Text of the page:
MEANING OF ALZEHEIMER


1. MEANING OF ALZEHEIMER
Alzheimer’s disease (AD), also known in medical literature as Alzheimer disease, is the most common form of dementia. There is no cure for the disease, which worsens as it progresses, and eventually leads to death. It was first described by German psychiatrist and neuropathologist Alois Alzheimer in 1906 and was named after him.[1] Most often, AD is diagnosed in people over 65 years of age, although the less-prevalent early-onset Alzheimer’s can occur much earlier. In 2006, there were 26.6 million people worldwide with AD. Alzheimer’s is predicted to affect 1 in 85 people globally by 2050.
Although Alzheimer’s disease develops differently for every individual, there are many common symptoms. Early symptoms are often mistakenly thought to be ‘age-related’ concerns, or manifestations of stress. In the early stages, the most common symptom is difficulty in remembering recent events, known as short term memory loss. When AD is suspected, the diagnosis is usually confirmed with tests that evaluate behaviour and thinking abilities, often followed by a brain scan if available; however, examination of brain tissue is required for a definitive diagnosis. As the disease advances, symptoms can include confusion, irritability, aggression, mood swings, trouble with language, and long-term memory loss. As the person’s condition declines they often withdraw from family and society.

DIFFERENCES BETWEEN ALZEHEIMER AND SENILE DEMENTIA
Alzheimer’s disease (AD) is the most common form of dementia among older people. Dementia is a brain disorder that seriously affects a person’s ability to carry out daily activities.
AD begins slowly. It first involves the parts of the brain that control thought, memory and language. People with AD may have trouble remembering things that happened recently or names of people they know. A related problem, mild cognitive impairment (MCI), causes more memory problems than normal for people of the same age. Many, but not all, people with MCI will develop AD.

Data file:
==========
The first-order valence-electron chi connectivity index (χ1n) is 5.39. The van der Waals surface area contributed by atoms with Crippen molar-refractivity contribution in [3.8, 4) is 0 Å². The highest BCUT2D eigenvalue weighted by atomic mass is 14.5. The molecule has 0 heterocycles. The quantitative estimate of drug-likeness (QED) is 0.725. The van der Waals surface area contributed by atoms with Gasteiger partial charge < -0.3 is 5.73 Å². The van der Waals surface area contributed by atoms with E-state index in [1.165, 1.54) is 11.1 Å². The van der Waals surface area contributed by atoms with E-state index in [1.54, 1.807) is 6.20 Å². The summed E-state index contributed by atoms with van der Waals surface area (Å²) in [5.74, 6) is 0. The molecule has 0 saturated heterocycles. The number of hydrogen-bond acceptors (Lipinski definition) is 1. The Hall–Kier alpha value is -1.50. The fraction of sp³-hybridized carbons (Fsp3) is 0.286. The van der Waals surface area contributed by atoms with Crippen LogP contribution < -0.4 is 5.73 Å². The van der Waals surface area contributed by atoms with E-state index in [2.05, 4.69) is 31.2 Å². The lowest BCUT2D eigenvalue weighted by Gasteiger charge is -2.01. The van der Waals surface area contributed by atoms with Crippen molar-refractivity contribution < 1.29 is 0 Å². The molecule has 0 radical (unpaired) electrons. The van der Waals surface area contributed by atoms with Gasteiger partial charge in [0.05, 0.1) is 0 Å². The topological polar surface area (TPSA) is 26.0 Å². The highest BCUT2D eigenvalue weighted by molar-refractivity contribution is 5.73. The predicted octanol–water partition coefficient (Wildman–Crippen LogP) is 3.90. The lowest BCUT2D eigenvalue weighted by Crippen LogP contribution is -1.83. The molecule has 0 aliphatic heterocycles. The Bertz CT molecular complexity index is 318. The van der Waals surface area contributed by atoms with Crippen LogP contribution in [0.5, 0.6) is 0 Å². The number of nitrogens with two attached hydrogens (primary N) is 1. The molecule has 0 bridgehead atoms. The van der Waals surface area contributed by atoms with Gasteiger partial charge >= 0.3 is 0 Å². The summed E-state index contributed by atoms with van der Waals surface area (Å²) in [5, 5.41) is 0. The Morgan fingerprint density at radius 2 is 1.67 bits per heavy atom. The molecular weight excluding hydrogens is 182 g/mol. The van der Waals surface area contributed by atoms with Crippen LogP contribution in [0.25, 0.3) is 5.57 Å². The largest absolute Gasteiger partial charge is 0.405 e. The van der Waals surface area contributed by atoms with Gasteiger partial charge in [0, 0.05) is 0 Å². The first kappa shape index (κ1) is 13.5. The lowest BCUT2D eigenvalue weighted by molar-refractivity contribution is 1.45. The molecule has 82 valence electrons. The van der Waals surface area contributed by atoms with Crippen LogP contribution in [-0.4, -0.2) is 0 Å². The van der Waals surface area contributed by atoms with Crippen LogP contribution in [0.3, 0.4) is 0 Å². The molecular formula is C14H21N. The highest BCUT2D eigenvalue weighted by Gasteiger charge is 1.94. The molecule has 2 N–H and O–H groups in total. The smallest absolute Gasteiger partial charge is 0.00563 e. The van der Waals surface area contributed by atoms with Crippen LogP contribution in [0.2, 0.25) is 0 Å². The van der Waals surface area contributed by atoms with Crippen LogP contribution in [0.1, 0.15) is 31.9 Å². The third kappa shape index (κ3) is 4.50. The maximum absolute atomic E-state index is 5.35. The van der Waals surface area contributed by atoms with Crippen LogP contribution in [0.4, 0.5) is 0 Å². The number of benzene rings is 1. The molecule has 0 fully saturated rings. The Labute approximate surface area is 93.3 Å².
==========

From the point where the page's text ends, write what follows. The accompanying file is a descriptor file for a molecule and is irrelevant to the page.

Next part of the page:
Dementia is a broad category of brain diseases that cause long term loss of the ability to think and reason clearly that is severe enough to affect a person’s daily functioning. For the diagnosis to be present it must be a change from previous baseline mental function.Dementia becomes more common with age. While only 3% of people between the ages of 65–74 have dementia, 47% of people over the age of 85 have some form of dementia. As more people are living longer, dementia is becoming more common. Dementia is not a specific disease. It’s an overall term that describes a wide range of symptoms associated with a decline in memory or other thinking skills severe enough to reduce a person’s ability to perform everyday activities. Alzheimer’s disease accounts for 60 to 80 percent of cases. Vascular dementia, which occurs after a stroke, is the second most common dementia type. But there are many other conditions that can cause symptoms of dementia, including some that are reversible, such as thyroid problems and vitamin deficiencies.

REFERENCES
1. Berchtold NC, Cotman CW. Evolution in the Conceptualization of Dementia and Alzheimer’s Disease: Greco-Roman Period to the 1960s. Neurobiology of Aging. 1998;19(3):173–89. doi:10.1016/S0197-4580(98)00052-9. PMID 9661992.
2. Brookmeyer R, Gray S, Kawas C. Projections of Alzheimer’s Disease in the United States and the Public Health Impact of Delaying Disease Onset. American Journal of Public Health. 1998;88(9):1337–42. doi:10.2105/AJPH.88.9.1337. PMID 9736873.
3. 2006 prevalence estimate:
 Brookmeyer R, Johnson E, Ziegler-Graham K, Arrighi HM. Forecasting the global burden of Alzheimer’s disease. Alzheimer’s & Dementia. 2007 [Retrieved 18 June 2008];3(3):186–91. doi:10.1016/j.jalz.2007.04.381. PMID 19595937.
 World population prospects: the 2006 revision, highlights [PDF]. 2007 [Retrieved 27 August 2008].
4. “What is Alzheimer’s disease?”. Alzheimers.org.uk. August 2007. Retrieved 21 February 2008.
5. Waldemar G, Dubois B, Emre M, Georges J, McKeith IG, Rossor M, Scheltens P, Tariska P, Winblad B. Recommendations for the Diagnosis and Management of Alzheimer’s Disease and Other Disorders Associated with Dementia: EFNS Guideline. European Journal of Neurology. 2007;14(1):e1–26. doi:10.1111/j.1468-1331.2006.01605.x. PMID 17222085.
6. “Alzheimer’s diagnosis of AD”. Alzheimer’s Research Trust. Retrieved 29 February 2008.

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